The backside of this Garmin smartwatch shows the sensors that use light to illuminate blood vessels in order to measure heart rate.Tina Arnold/Flickr
One approach is to create sensors that detect compounds in sweat from the skin. These compounds can provide a lot of information about a person’s health. pH, sodium ions, glucose and alcohol content are just some of the things that emerging sweat sensors can detect. Tears also contain compounds from the body, so researchers are investigating chemical sensing using contact lenses and smart lenses.
Sweat rate can also be measured, which can be used as an indicator of temperature, so these sensors are being examined for use in helping detect Covid-19.
Toward detecting viruses
The drawback of many existing wearable sensors is that they can’t actually detect the presence of a virus such at SARS-CoV-2. To do this, they would have to detect virus-specific RNA.
RNA detection typically involves several steps, including extracting RNA from a sample, making many copies of the RNA and identifying the RNA. Although there has been a lot of progress in miniaturizing RNA detection equipment for use in rapid, point-of-care testing, there’s still a ways to go before it can fit in wearable devices.
Much of the ongoing research on developing rapid, point-of-care pathogen detection uses “lab-on-a-chip” technology. Lab-on-a-chip refers to the goal of shrinking laboratory tests that once required many large pieces of equipment to the size of a computer chip or microscope slide.
An example is a Covid-19 diagnostic test undergoing clinical trials. The test’s sensor is a specialized ion-sensitive field-effect transistor (ISFET) that is designed to respond to the presence of the virus RNA. The device can perform a test in less than one hour, but requires a sample collected by nasal swab.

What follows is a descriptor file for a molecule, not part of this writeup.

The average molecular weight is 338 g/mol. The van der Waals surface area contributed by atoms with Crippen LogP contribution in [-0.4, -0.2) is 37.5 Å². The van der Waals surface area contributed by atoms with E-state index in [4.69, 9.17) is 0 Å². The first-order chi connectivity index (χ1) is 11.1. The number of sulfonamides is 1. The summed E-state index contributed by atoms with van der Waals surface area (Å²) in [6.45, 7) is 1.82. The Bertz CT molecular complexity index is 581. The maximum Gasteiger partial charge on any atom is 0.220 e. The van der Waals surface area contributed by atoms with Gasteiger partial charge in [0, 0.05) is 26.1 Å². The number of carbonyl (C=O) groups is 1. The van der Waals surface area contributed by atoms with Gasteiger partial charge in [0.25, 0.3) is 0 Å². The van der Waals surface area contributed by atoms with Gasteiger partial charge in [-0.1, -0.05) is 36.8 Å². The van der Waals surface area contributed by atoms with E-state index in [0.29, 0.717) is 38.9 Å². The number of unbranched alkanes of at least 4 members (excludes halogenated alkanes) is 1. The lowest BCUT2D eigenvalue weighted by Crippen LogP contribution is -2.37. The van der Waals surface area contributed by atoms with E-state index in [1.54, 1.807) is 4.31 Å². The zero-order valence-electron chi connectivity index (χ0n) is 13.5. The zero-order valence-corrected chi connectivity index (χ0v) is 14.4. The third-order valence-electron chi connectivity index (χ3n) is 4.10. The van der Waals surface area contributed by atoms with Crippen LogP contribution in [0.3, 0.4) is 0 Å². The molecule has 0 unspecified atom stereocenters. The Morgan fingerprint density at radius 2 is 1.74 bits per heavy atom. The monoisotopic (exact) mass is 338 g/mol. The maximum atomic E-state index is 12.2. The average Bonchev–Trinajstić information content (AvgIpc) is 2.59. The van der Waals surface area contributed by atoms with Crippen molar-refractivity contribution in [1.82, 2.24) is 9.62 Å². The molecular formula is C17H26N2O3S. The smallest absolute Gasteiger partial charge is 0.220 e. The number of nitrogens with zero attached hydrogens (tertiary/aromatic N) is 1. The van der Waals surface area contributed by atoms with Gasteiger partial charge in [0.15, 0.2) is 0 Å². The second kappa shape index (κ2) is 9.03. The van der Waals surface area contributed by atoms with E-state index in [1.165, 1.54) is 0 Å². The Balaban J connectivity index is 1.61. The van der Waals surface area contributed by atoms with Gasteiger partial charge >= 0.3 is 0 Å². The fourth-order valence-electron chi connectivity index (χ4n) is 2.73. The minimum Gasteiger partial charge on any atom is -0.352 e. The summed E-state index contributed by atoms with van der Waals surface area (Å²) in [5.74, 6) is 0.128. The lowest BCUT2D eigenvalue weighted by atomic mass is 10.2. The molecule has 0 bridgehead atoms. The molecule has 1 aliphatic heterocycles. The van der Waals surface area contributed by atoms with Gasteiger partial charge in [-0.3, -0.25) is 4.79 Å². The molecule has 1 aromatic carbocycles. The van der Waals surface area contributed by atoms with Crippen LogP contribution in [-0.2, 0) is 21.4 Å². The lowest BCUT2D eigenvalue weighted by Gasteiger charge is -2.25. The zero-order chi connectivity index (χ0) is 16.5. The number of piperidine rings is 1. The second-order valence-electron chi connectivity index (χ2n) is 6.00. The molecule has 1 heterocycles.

While this technology is not wearable, it could become the launching point for future virus-detecting wearables because these can be made small and use little power. A wearable device that continuously monitors a person and indicates that they’ve contracted or been exposed to the virus would allow the person to seek treatment and isolate themselves to prevent further spread.
Sonic screwdrivers and tricorders
Fans of Dr. Who know the sonic screwdriver, and Star Trek followers know the tricorder. The ideal wearable of the future would be similar to these wondrous fictional devices. It would be able to detect the presence of the virus in the environment around the wearer, providing the opportunity to leave before becoming exposed.
But airborne virus detection requires significant equipment to collect air samples and analyze them. Other methods, such as the plasmonic photothermal biosensor, provide promising results, but still require the user to perform the analysis. It will be some time before a smartwatch will be able to alert its wearer to the presence of a dangerous virus.
Wearable and accessible
For all the promise of wearables as tools to tackle the Covid-19 pandemic, and future pandemics, there are barriers to widespread use of the devices. Most wearables are expensive, can be difficult to learn to use by non-native English speakers, or are developed without data from a broad population base. There’s a risk that many people won’t accept the technology.
Continued development of broadly accepted health-based wearables should include community input, as outlined in a National Academies Workshop Summary. By ensuring that everyone has access to wearables, and accepts them, the devices can help keep people healthy in the midst of a global pandemic. Ongoing research should result in improved technology that, with care, will benefit all of society.
This article was originally published on The Conversation by Albert H. Titus at The State University of New York. Read the original article here.